• In The Fate of the Furious, Hobbs was helping out on a heist, but when Dom goes rogue, Hobbs is forced to steal the device in his place. This leads him to get caught and arrested, where he ends up incarcerated in the same high-security prison as Deckard Shaw, the Big Bad from the previous film who Hobbs had helped put there. In fact the two of them are placed in neighboring cells and exchange a lot of crude banter with one another. During a power outage, Shaw takes the opportunity to escape, to which Hobbs pursues in an attempt to stop him while also fighting off the prison guards who are trying to hinder him.
  • In Hancock, the titular character accepts how irresponsible he's been, doing heroics under the influence of alcohol and is put in prison as part of his rehabilitation. While there he meets up with all of the criminals he put behind bars and they all crowd around him. But turns out it's a very bad idea to piss off an immoral Superman. Hancock warns one thug that this will end with his head going up another guy's ass. The guy doesn't listen and Hancock keeps his promise.
  • In Watchmen, Rorschach gets set up and walks straight into a crime scene with cops tipped off ready to arrest him. He gets put in prison full of criminals who know and resent him. But they soon learn that if any of them try to screw with him, they'll be lucky to walk away with severe scarring. As Rorschach makes it clear: "I'm not locked in here with you, you're locked in here with me!"

Live Action TV

  • In Arrow
    • While Oliver Queen had been arrested several times on suspicion of being the Hood/Arrow/Green Arrow, he always managed to evade custody before reaching prison. That is until Season 6 where he has finally run out of cards to play and is left with no choice but to publicly out himself as the Green Arrow and accept arrest at the hands of the FBI. Oliver gets incarcerated into the same prison housing many of the rogues he had locked away including Bronze Tiger, Brick, and Derek Sampson.
    • When Roy Harper impersonates the Arrow to bail Oliver out of trouble, he gets incarcerated in Iron Heights full of criminals that hated the vigilante. One of the inmates ended up stabbing Roy. Though it's later revealed this was a ruse to fake Roy's death as the inmate was actually one of Diggle's buddies.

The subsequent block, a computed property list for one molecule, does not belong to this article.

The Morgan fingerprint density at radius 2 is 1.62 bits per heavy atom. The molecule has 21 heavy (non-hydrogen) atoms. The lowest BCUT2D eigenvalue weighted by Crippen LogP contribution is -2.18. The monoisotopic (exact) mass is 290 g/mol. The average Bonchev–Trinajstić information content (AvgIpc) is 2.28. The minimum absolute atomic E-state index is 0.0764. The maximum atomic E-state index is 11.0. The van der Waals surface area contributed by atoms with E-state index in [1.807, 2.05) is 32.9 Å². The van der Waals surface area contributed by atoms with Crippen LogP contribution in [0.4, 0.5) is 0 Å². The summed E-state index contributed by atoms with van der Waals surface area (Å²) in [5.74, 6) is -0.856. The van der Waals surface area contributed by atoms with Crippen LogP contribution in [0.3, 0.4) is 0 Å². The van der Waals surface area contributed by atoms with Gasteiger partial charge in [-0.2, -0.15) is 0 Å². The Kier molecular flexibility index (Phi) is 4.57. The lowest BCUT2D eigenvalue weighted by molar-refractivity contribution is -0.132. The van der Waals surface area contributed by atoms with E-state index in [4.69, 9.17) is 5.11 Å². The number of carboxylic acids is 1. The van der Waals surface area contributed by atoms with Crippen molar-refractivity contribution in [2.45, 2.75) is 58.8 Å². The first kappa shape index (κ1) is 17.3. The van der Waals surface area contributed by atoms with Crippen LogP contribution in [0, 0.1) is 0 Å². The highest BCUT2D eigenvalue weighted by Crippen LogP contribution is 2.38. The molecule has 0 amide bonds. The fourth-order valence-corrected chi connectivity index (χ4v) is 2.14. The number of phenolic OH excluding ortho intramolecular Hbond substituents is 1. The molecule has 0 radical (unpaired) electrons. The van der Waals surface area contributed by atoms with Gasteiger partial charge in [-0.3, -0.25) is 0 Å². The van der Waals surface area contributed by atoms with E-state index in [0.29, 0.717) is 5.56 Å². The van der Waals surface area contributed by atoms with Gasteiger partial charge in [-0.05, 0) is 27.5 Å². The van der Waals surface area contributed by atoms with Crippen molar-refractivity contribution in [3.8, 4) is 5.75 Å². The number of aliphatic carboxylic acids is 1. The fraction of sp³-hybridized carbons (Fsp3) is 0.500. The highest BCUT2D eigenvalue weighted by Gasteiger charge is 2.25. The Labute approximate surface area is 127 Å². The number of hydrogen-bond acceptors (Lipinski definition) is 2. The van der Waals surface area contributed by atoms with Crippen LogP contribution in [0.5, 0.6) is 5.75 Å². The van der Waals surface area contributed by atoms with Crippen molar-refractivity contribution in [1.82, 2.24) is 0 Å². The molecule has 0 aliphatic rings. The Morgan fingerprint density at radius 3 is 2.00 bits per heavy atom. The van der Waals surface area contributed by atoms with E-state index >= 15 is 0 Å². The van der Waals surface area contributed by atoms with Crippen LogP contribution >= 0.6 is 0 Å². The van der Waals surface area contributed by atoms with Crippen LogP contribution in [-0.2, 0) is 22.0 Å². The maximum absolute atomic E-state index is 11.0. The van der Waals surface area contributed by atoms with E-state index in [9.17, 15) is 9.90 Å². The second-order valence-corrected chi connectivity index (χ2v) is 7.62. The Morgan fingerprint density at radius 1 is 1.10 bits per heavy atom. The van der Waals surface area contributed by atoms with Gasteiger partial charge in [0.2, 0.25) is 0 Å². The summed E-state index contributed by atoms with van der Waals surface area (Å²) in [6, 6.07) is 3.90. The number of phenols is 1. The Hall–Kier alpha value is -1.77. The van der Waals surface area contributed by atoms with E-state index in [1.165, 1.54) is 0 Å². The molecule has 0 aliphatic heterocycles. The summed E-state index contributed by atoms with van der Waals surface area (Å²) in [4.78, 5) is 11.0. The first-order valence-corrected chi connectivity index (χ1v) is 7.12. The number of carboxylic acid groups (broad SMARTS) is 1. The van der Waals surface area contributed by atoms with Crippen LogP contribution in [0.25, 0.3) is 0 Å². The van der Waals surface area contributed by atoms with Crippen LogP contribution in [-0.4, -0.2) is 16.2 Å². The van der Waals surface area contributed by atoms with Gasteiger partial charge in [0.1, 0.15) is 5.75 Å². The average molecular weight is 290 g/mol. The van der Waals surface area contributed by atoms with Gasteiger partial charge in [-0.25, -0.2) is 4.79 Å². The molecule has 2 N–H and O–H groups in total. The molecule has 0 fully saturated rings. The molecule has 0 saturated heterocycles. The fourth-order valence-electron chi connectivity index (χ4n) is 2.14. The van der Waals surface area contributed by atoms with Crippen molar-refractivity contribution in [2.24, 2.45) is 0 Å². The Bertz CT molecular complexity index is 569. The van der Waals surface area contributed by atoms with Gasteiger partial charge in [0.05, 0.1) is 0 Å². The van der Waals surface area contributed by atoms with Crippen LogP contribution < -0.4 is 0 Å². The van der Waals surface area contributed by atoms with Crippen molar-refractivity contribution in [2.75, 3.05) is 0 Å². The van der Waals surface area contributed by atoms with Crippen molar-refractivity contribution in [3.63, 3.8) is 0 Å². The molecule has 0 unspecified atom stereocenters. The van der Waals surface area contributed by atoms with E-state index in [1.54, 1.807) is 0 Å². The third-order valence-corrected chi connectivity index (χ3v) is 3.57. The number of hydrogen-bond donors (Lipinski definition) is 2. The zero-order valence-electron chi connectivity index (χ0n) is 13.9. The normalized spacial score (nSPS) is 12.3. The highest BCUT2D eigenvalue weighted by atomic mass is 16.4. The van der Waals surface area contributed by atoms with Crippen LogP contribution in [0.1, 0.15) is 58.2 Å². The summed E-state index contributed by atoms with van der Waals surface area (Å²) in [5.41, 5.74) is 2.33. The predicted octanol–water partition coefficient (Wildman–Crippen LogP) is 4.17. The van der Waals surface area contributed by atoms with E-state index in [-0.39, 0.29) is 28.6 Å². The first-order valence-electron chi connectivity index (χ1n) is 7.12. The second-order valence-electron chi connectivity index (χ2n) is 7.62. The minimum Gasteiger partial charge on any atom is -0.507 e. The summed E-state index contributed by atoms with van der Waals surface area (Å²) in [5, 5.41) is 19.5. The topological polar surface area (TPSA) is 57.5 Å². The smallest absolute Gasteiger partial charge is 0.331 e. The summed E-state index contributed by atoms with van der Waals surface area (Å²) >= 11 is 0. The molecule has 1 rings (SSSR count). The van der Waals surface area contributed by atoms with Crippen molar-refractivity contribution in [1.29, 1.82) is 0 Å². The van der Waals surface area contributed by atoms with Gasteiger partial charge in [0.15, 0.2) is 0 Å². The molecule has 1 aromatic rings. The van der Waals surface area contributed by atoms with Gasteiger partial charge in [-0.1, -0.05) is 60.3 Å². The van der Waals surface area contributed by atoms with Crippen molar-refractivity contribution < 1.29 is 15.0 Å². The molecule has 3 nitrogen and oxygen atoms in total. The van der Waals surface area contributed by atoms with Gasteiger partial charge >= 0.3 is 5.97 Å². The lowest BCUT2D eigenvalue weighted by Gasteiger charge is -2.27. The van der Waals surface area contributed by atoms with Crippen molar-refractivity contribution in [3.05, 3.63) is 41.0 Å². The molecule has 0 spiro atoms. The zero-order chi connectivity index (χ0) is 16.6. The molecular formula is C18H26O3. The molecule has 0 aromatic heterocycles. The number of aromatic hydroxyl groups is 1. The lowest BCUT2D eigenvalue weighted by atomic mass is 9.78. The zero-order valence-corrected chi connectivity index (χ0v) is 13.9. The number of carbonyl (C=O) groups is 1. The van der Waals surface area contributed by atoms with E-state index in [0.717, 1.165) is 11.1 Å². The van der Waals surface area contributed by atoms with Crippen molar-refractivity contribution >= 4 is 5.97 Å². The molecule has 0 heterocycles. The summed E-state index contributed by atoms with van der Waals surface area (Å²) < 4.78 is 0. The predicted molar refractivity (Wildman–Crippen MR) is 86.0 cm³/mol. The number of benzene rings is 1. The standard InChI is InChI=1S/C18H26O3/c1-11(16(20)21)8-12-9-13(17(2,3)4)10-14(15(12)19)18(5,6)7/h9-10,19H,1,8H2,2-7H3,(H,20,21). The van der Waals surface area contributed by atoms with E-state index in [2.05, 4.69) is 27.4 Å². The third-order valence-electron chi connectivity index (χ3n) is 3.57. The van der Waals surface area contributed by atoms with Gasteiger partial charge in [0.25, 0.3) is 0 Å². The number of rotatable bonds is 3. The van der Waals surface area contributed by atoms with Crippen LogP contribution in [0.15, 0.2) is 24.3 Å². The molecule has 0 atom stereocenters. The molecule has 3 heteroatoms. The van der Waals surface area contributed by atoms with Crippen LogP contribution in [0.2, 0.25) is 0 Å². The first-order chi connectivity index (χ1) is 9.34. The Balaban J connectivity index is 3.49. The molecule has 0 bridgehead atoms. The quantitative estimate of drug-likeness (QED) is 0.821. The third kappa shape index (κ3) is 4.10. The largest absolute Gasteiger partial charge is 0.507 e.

• Invoked and subverted when Diggle gets framed for being a war criminal and incarcerated in the same cell as his old nemesis Deadshot (who was believed to have been dead), though it turns out Diggle was hallucinating his old enemy.
  • In one episode of Diagnosis: Murder, Dr Mark Sloan is the victim of a Frameup and is sentenced to death row, where he meets a man who he helped to convict of murder in an earlier episode. The convict takes the chance to gloat that he's likely to be released soon, as Mark's conviction has thrown the charges against him into doubt.
  • In Daredevil, Season 2 had Frank Castle being apprehended and put into the same prison as Wilson Fisk, who had managed to take over the compound and was running it as his own personal kingdom. There Frank is tricked into a trap where Fisk unleashes a whole block of angry inmates on Frank. However Frank manages to kill every single one of them with nothing but his bare hands and a few weapons he managed to snatch off the criminals.
  • In The Flash, a short arc of several episodes has Barry ending up imprisoned in Iron Heights after being framed for the murder of DeVoe, the same prison where all of the metahumans he catches are incarcerated. Eventually Warden Wolfe discovers he is the Flash and has him locked in the metahuman wing with power dampeners where he's celled up with the bus meta rogues he had been been rounding up in that season. After Barry learns that Wolfe is Evil All Along and plans to sell all the metas to Amunet, he uses his scientific skill to break him and all the other metas out before Amunet arrives. The metas eventually confront Wolfe and since they had reached an area outside of the Power Dampener's range, they're all ready to take revenge. So to save his own skin Wolfe, reveals to the metas that Barry Allen is the Flash and he was the one who locked them all up to begin with, causing the metas to all turn on him. Barry is only saved by the Becky Sharpe who had a Heel Realization and turns against the other bus metas using her luck manipulation. Unfortunately, the success is shortlived where DeVoe himself shows up and kills all of the bus metas by draining their powers, while taking Becky's body for himself.
  • In Luke Cage, Luke's past as a convict on the run catches up to him, and at the end of Season 1 he is incarcerated back on The Raft, the MCU's resident super prison. Though he doesn't actually get locked up with his personal rogues from Harlem, and he gets freed from prison by Foggy Nelson before any incidents occur just in time for The Defenders.

Video Games